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Mitch Carmichael at 2019 Legislative Breakfast
Mitch Carmichael at 2019 Legislative Breakfast

Comprehensive Education reform — Senate Bill 451 — was the primary topic of conversation Thursday during the West Virginia Press Association’s Legislative Breakfast.

During the legislative panel, Senate President Mitch Carmichael, R-Jackson, took the opportunity to speak on the Senate’s recent passage of the bill, adding “education is among the most important functions of our state government.”

Video of the WV Press Association Legislative Breakfast featured at https://www.facebook.com/wvpress/videos/346504859405630/

Carmichael took a moment to personally thank Senator Patricia Rucker, R-Jefferson, for her efforts regarding the bill before explaining why he feels it is best for the state of West Virginia, namely the implementation of charter schools, asking “why could anyone say it’s a bad idea to provide an option that’s enabled in 44 other states?”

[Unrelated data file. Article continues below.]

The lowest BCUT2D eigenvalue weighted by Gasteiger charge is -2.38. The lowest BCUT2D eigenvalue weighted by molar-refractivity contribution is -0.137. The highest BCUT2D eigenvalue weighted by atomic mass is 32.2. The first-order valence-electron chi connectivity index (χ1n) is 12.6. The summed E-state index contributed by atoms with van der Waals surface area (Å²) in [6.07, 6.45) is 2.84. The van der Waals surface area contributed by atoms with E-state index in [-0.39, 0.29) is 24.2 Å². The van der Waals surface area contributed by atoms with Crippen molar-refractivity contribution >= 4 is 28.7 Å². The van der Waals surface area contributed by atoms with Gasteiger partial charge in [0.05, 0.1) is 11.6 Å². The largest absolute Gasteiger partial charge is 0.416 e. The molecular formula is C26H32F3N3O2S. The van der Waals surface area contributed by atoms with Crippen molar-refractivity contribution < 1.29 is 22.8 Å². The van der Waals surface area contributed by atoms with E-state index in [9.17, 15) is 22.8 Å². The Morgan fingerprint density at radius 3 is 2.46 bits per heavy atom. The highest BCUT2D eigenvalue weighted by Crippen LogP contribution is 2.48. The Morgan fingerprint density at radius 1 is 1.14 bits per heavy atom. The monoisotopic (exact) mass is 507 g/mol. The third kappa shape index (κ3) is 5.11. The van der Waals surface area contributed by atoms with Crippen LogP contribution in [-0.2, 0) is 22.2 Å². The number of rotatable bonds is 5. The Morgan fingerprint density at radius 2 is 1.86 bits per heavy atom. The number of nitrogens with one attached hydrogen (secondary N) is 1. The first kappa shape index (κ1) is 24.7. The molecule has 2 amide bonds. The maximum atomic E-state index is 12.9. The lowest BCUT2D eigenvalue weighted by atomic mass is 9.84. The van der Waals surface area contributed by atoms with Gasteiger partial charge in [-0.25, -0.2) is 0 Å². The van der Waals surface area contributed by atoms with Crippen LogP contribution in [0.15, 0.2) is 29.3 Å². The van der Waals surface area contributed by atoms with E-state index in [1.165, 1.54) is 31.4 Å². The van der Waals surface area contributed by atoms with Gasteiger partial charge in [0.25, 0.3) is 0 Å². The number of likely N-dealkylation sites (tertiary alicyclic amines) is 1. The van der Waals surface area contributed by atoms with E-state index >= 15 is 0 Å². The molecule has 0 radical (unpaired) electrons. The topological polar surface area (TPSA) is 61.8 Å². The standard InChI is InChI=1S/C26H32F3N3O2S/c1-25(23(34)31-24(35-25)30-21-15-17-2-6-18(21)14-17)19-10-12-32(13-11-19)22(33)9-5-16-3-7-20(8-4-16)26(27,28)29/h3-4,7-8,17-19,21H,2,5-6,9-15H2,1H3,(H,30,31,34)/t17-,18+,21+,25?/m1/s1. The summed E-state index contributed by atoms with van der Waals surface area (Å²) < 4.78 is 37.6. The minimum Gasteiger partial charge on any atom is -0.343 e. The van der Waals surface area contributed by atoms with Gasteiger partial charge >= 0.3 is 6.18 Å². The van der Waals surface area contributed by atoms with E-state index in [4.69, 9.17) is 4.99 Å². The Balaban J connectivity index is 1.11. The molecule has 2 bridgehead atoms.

He went on to point out that charter schools would not be mandatory, but it is important to give parents and students the option: “choice is good, options are healthy.” Carmichael said West Virginia should continue to invest in public schools and teachers.

Carmichael said data shows students drop in comparison to students in other states the longer they are in the school system. (The information Carmichael referenced is attached.)

Delegate Roger Hanshaw, Speaker of the W.Va. House of Delegates, who spoke before Carmichael, said the House appreciated the Senate's effort and were reviewing the bill. Hanshaw later Thursday called for a public hearing on the SB 451 for Monday at 8:30 a.m.